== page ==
Unapologetic, crass, fat, crude, disrespectful, unrefined, antagonistic. Inside the Smack/URL arena, Shotgun Suge is infamous for being all these, and true to form he’s even moreso on wax. If your politics influences your taste in a way that the idea of someone coldly celebrating the brutality and greed of ganglife with no moral mollification, resolution, or attempt to throw in a lil’ bit of pathos to soften and endear, then stop reading now. But if the idea of a unrepentant New Jersey Wocka Flocka Flame is your thing, then keep bangin’.
Repping 400 Block and boasting a voice so coarse and froggy that you wouldn’t expect him to be making a serious go at a recording career, Suge is loud and always rapping in the red, befitting the impressively solid Lex Luger-style production he laces throughout Lights Out. You won’t find anything redeeming on the tape, just lifestyle music for those who live in, escaped, fetishize, or cautiously appreciate the hood and gang life. The thing is, though, that unlike most affirmed gang members – Suge is a Grape St. Crip – his music is actually listenable. Personality goes a long way, and Suge, for all the incorrigible elements the dude glorifies and raps about or topics that might seem rote or cliche to some, has character for days. He’s the block goon, and whether you love him, hate him, or love to hate him, the dude can write songs.
Detailed ones at that. Through a single-minded portrayal of his life, you get visions of his hood in Jersey; kush, haze, birds, coke sales, scales, grams, purple flags, screaming “Watts up!”, ammo and pieces on deck, fast money. By not trying to wedge in some out-of-character Tupac-ian song for moms to rep or, really, anything remotely soft that would act counter to the constant bombast and rah-rah celebration of the negatives of black American poverty, Suge has produced a cohesive work with an actual identity and hooks that knocks.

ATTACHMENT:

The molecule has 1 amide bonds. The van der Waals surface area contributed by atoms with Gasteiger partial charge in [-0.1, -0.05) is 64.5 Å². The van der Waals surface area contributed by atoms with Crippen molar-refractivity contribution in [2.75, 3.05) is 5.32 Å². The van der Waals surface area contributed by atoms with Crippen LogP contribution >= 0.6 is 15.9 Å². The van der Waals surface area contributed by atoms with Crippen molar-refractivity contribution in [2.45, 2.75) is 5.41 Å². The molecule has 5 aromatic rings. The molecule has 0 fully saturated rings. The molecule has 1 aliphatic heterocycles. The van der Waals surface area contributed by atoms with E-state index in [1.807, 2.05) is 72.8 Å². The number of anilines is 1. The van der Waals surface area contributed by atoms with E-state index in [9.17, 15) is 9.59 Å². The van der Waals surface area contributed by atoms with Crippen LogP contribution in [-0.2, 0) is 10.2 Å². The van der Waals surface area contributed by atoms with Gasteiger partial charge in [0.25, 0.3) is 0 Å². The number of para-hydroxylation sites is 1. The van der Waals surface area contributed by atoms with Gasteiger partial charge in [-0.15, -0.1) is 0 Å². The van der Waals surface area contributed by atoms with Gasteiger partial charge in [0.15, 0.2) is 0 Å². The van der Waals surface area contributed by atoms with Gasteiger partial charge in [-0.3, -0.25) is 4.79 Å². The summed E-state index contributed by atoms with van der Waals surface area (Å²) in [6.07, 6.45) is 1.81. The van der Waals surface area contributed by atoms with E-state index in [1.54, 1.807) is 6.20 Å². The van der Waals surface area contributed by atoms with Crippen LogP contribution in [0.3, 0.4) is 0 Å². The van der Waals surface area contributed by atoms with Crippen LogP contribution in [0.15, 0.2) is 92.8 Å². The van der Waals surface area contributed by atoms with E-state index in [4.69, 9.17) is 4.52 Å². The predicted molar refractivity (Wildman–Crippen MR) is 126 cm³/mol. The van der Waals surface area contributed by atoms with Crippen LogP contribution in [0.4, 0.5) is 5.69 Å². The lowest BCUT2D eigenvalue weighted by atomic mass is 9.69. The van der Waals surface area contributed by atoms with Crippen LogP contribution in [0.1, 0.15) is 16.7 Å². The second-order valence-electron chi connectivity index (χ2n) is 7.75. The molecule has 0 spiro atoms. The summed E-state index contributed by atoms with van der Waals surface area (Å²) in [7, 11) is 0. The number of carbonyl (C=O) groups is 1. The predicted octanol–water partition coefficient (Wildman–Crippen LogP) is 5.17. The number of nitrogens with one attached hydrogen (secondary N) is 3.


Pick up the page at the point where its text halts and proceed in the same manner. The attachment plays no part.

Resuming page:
Granted, Shotgun Suge isn’t going to dazzle you with multisyllabics, internal rhymes, abstractions or ruminations on his or his people’s socioeconomic positions, but that’s the point. Not to say that Suge doesn’t switch it up, try double-time flows and more, but he’s not exactly agile and clean when he does it. Still, Ice Cube wasn’t a very technical rapper, but he got his point across with a blunt force accuracy. Hell, even when the steely southern-style production abates to make room for some funky R&B style beats, Suge is still on 11. Rappers like this are the musical equivalent of the fire extinguisher scene in Irreversible, and regardless of your moral affiliation or politics, there’s no rule that being good and reprehensible are mutually exclusive. If you want a smooth voice tricky flows and scattered elements of consciousness to redeem all the gangsta talk, that’s what Tsu Surf is for. But if you want a menace to society, seek out Shotgun Suge.
Need some A/V proof? Check below for the mixtape stream via DatPiff, the videos for “Guilty Conscience” and Addressing the Public”, and links to Shotgun Suge info, updates, and downloads.